This guide covers how Spree uses Rails’ internationalization features, and how you can leverage and extend these features in your Spree contributions and extensions.
How Spree i18n works
Spree uses the standard Rails approach to internationalization so we suggest take some time to review the official Rails i18n guide to help you get started.
The spree_i18n project
Spree now stores all of the translation information in a separate GitHub project known as spree_i18n. This is a stand alone project with a large number of volunteer committers who maintain the locale files. This is basically the same approach followed by the Rails project which keeps their localizations in rails-i18n.
The project is actually a Spree extension. This extension contains translations and uses the globalize3 gem to provide translations for model records.
You will need to install the spree_i18n gem if you want to use any of the community supplied translations of Spree.
Each language is stored in a YAML file located in
config/locales. Each YAML
file contains one top level key which is the language code for the translations
contained within that file. The following is a snippet showing the basic layout
of a locale file:
pt-BR: spree: say_no: "Não" say_yes: "Sim"
All translations for Spree are “namespaced” within the
spree key so that they
don’t conflict with translations from other parts of the parent application.
Spree maintains its localization information in a YAML file using a naming
convention similar to that of the Rails project. Each of the localization
filenames contains a prefix representing the language code of the locale. For
example, the Russian translation is contained in
Spree has over 43 locale files and counting. See the GitHub Repository for a complete list.
Each locale that you wish to support will require both a Rails and Spree
translation. The required Spree translation files are available automatically
when you install the
You don’t need to copy any files from
rails-i18n for their
translations to be available within your application. They are made available
automatically, because both
rails-i18n are railties.
When reviewing the source of any view in Spree you’ll notice that all text is rendered by passing a string to a helper method similar to:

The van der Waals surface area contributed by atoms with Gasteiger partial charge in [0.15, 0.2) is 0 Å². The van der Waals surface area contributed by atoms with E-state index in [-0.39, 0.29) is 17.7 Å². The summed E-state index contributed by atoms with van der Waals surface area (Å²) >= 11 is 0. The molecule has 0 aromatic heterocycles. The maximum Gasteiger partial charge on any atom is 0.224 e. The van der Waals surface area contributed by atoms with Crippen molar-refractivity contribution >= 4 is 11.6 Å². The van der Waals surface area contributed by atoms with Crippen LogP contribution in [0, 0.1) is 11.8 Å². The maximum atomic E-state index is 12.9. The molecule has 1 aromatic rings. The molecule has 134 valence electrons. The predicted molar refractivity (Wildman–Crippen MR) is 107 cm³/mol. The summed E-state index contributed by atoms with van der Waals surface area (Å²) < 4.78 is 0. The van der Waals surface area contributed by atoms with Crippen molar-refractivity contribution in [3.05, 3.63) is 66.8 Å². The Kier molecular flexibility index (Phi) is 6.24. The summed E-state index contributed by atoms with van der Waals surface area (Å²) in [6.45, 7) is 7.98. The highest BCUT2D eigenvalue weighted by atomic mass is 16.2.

<%= Spree.t(:price) %>
The Spree.t() helper method looks up the currently configured locale and retrieves
the translated value from the relevant locale YAML file. Assuming a default
locale, this translation would be fetched from the en translations collated from
rails-i18n. Its relative key within those
translation files would need to be this:
en: spree: price: Price
The Default Locale
Since Spree is basically a Rails application it has the same default locale as
any Rails application. The default locale is
en which use the English
language. We can verify this in the rails console
>> I18n.locale => :en
You can also see in the console how the default locale values are translated into English
>> Spree.t(:action) => Action
Deploying the Translations
spree_i18n gem is configured in the same manner as any Rubygem in a Rails
application. Simply add it to the
Gemfile. using the git url.
gem 'spree_i18n', github: 'spree/spree_i18n'
Setting the Default Locale
The default locale for Rails, and therefore Spree, is
en. This can be changed by setting
config/application.rb. This setting is ignored
unless the relevant translation file are within
Setting the Default Currency
This functionality was new in Spree 1.2. Please refer to the appropriate guide if you are using an older version.
In earlier versions of Spree, we used
number_to_currency to display prices for
products. This caused a problem when somebody selected a different I18n locale,
as the prices would be displayed in their currency: 20 Japanese Yen, rather than
20 American Dollars, for instance.
To fix this problem, we’re now parsing the prices through the Money gem which will display prices consistently across all I18n locales. To now change the currency for your site, go to Admin, then Configuration, then General Settings. Changing the currency will only change the currency symbol across all prices of your store.
There are configuration options for currency:
Spree::Config[:currency]: 3-letter currency code representing the current currency.
Localizing Seed Data
Spree use Carmen to seed the Country and State data. You can localize the seed data by adding Carmen configuration to your
seeds.rb. See example below:
# add Carmen counfiguration with the following 2 lines require 'carmen' Carmen.i18n_backend.locale = :ja Spree::Core::Engine.load_seed if defined?(Spree::Core) Spree::Auth::Engine.load_seed if defined?(Spree::Auth)
Creating and Modifying Locales
While we have used LocaleApp in the past to manage the translations for the spree_i18n project, Localeapp does not have support for different branches within the same project. As such, please submit Pull Requests or issues directly to https://github.com/spree/spree_i18n for missing translations.
Spree extensions can contain their own
config/locales directory where
developers can include YAML files for each language they wish to support.
We strongly urge all extension developers to ensure all customer facing text is
rendered via the
Spree.t() helper method even if they only include a single default
language locale file (as other users can simply include the required YAML file
and translations in their site extension).
Since Spree extensions are equivalent to Rails Engines they can provide localization information automatically (just like a standalone Rails application.)